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Censorship Industrial Complex

“Minority Report”: The Sequel. A warning to the Canadian Church


6 minute read

From the Frontier Centre for Pubic Policy

By Pierre Gilbert 

In the 2002 futuristic movie, “Minority Report,” viewers are introduced to a ground-breaking technology that allows law enforcement to preview a crime before it is committed. Then this determination becomes the basis for the arrest and the sentencing of the “pre-crime” perpetrator.

In a case of life imitating art, on February 26, the Canadian government tabled legislation containing provisions that are eerily like the plot imagined in Tom Cruise’s blockbuster.

The proposed legislation should be of great concern to churches and pastors who may face unprecedented legal exposure if it is passed.

Bill C-63, the Online Harms Act, seeks to “promote online safety.” The Act endeavours, in part, to protect children from online sexual exploitation and requires the mandatory reporting of online child pornography by internet providers. So far, so good.

But the proverbial devil is lurking in the details of the provisions pertaining to online hate speech, which are simply breathtaking.

The Act represents what many consider to be the most dangerous assault on free speech this country has ever seen, prompting Canadian novelist, Margaret Atwood, to refer to the proposed legislation as “Orwellian.”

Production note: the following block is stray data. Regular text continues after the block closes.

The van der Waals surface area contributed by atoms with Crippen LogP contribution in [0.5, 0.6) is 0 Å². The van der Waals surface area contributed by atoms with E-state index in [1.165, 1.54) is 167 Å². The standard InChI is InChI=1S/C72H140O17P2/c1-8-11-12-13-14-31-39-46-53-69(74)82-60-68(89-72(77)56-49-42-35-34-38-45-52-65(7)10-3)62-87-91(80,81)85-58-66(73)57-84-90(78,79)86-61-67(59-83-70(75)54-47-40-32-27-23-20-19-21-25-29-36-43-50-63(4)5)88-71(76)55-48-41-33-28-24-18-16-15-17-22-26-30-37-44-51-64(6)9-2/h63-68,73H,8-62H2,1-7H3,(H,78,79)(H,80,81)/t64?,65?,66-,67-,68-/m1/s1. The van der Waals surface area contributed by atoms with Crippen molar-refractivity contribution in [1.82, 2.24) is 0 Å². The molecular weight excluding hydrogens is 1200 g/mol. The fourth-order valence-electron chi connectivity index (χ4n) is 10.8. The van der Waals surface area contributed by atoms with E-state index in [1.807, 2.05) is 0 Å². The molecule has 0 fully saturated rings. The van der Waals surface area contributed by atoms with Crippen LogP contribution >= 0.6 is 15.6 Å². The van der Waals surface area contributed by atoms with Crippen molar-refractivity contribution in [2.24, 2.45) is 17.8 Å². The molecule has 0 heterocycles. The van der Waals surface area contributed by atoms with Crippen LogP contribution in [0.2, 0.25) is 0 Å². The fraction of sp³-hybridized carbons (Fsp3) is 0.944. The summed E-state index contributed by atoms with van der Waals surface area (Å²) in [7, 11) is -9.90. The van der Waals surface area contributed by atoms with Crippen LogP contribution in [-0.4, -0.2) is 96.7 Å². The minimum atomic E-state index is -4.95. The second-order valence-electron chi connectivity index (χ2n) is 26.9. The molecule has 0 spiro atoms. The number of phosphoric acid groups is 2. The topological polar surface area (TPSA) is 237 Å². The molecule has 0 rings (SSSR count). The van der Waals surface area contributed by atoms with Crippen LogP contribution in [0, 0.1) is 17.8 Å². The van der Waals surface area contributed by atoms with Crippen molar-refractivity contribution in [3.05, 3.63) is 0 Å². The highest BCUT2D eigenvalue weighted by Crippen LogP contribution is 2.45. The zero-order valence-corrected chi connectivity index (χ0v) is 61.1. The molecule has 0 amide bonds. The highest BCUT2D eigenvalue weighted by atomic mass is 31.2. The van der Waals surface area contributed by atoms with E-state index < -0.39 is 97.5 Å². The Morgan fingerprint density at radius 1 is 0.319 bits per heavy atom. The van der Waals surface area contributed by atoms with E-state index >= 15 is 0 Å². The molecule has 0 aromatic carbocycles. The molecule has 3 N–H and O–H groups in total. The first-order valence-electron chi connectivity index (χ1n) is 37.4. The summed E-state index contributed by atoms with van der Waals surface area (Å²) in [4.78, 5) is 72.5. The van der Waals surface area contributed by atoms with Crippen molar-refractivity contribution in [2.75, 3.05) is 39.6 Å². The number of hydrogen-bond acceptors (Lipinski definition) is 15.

This bill would not only have a glacial effect on free speech, but it would also trigger an open season on religious organizations that do not align with mainstream dogma.

Here are some of the reasons behind this apocalyptic assessment of this piece of legislation.

The bill defines hate speech as speech that “is likely to foment detestation or vilification of an individual or group of individuals on the basis of a prohibited ground of discrimination.”

This definition is so vague, ambiguous, and far reaching that it could apply to any opinion that diverges from the government-sanctioned media narrative.

The responsibility of judging complaints would be lodged with the Human Rights Commission. This fact alone is deeply worrisome, as the threshold for deciding guilt is much lower in the Human Rights Tribunal than in a criminal court, where a person must be found guilty beyond a reasonable doubt.

Plaintiffs could file their complaints anonymously without incurring any legal costs. Defendants, on the other hand, would be bound to retain legal counsel at considerable expense to them.